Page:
Newsquest, a large British newspaper chain owned by Gannett, emailed editorial staff urging them to use a televised press conference in the Bulley case to steer eyeballs to the chain’s true-crime YouTube channel, according to a leaked email first reported by Conquest of the Useless, a Substack devoted to media criticism. “The problem is, these cases of real pain and suffering, grief and damage get trivialized,” said Jean Murley, the author of The Rise of True Crime: 20th Century Murder and American Popular Culture. “They become just another story that generates fascination, interest, followers, and almost, in a way, fans.”

The Bulley case, Murley added, was perfectly poised to generate a high level of interest because it took place in a picturesque English village (one appeal of true crime is how it trades off the dichotomy between safety and fear) and featured a middle-class white mother as its central subject. In the US, the true-crime boom has often been linked to that of “Missing White Woman Syndrome,” a phrase coined by the late TV anchor Gwen Ifill, in 2004, to refer to the idea that attractive young white women are more likely to attract significant media attention than, for example, people of color and trans people who go missing. We wrote about the phenomenon in the context of the Gabby Petito case in the US in 2021, which itself attracted an army of social media sleuths; last year, CJR debuted a tool allowing users to see how much news coverage they are worth based on their demographic characteristics.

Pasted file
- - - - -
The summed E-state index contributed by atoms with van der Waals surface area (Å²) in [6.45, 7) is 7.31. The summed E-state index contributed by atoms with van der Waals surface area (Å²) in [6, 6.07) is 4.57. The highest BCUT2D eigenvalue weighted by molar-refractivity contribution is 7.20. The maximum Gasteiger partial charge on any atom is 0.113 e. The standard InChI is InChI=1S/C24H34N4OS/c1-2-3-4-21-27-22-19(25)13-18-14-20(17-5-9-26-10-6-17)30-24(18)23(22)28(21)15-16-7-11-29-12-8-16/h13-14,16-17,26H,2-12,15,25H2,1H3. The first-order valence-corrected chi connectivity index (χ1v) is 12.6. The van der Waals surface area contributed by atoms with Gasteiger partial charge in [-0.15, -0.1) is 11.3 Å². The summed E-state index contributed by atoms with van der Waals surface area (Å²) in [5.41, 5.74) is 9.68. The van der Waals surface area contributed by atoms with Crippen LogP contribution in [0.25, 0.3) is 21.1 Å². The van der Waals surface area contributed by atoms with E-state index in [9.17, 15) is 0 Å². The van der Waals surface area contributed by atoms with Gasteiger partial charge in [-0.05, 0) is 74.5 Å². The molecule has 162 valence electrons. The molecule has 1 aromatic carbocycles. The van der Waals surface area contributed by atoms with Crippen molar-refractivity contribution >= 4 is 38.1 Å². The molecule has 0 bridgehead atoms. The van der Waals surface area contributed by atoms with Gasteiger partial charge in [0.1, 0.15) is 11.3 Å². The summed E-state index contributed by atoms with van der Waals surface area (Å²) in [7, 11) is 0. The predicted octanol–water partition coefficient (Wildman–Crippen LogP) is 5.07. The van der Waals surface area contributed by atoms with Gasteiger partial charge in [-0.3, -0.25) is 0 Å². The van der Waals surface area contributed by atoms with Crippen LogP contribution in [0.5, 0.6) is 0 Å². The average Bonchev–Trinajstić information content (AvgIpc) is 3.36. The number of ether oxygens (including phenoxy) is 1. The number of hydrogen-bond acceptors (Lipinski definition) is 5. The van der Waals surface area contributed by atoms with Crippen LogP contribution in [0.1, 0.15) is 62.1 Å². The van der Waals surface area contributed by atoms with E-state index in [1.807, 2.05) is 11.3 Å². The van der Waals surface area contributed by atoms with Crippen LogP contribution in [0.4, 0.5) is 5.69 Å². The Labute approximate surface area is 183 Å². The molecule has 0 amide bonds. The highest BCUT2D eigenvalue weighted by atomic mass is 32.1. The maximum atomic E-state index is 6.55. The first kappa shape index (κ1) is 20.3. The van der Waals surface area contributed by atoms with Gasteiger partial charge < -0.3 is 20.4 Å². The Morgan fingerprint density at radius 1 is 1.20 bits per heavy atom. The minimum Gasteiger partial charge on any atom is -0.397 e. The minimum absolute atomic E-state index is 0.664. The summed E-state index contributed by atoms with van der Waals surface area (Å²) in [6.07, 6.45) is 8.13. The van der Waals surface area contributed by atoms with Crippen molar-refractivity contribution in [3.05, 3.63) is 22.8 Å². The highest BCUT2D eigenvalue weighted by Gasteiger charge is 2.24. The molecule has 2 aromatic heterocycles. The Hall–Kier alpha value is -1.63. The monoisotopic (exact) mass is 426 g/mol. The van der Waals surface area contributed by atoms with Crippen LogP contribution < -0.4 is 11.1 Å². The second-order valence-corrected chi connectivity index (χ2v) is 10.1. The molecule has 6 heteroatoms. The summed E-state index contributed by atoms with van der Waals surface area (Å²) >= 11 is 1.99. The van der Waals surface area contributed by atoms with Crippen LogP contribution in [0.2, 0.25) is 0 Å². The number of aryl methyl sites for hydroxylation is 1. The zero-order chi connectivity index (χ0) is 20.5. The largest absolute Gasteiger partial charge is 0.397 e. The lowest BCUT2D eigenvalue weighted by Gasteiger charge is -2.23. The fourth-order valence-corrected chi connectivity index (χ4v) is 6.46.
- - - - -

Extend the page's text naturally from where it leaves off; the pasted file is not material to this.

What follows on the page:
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Missing White Woman Syndrome has sometimes been characterized as an outgrowth of the US historical imaginary: a legacy of racist mythmaking and news coverage of the abuse of white women at the frontier and in the post–Civil War South, among other settings. But this phenomenon, too, also has more widespread underpinnings—not least a lack of diversity in newsroom staff and readership—and is thus, unsurprisingly, international in scope. Shalev Greene has seen evidence of it in coverage of missing persons in Australia and Canada as well as in the UK, where the Bulley story added to a number of other recent examples. Loved ones of disappeared people of color in the UK have spoken out repeatedly about a lack of media attention to their cases compared with those of high-profile white victims. “Why wasn’t my Black Rastafarian face on the TV doing a press conference sitting with police officers on either side?” Carol Morgan, the mother of Joy Morgan, a student who went missing in 2018 and was later found murdered, said. “It’s because I was Black and I wasn’t newsworthy.”

The families of missing persons often want to keep a media spotlight on their loved one, to help with the search. According to Vinter, of The Guardian, this seemed initially to be the case with Bulley’s family, who gave interviews and had been open to answering the queries of various journalists. In the end, though, the sheer volume of coverage in the case proved difficult for the family to handle. On the day that Bulley’s death was confirmed, the family put out a statement excoriating the media for, among other things, having “misquoted and vilified” her friends and family, “running stories about us to sell papers and increase their own profits,” and failing to respect the family’s explicit request for privacy after a body was found. On the latter charge, the family called out two TV networks, ITV and Sky, by name for directly contacting grieving family members. (Sky had interviewed the family previously.)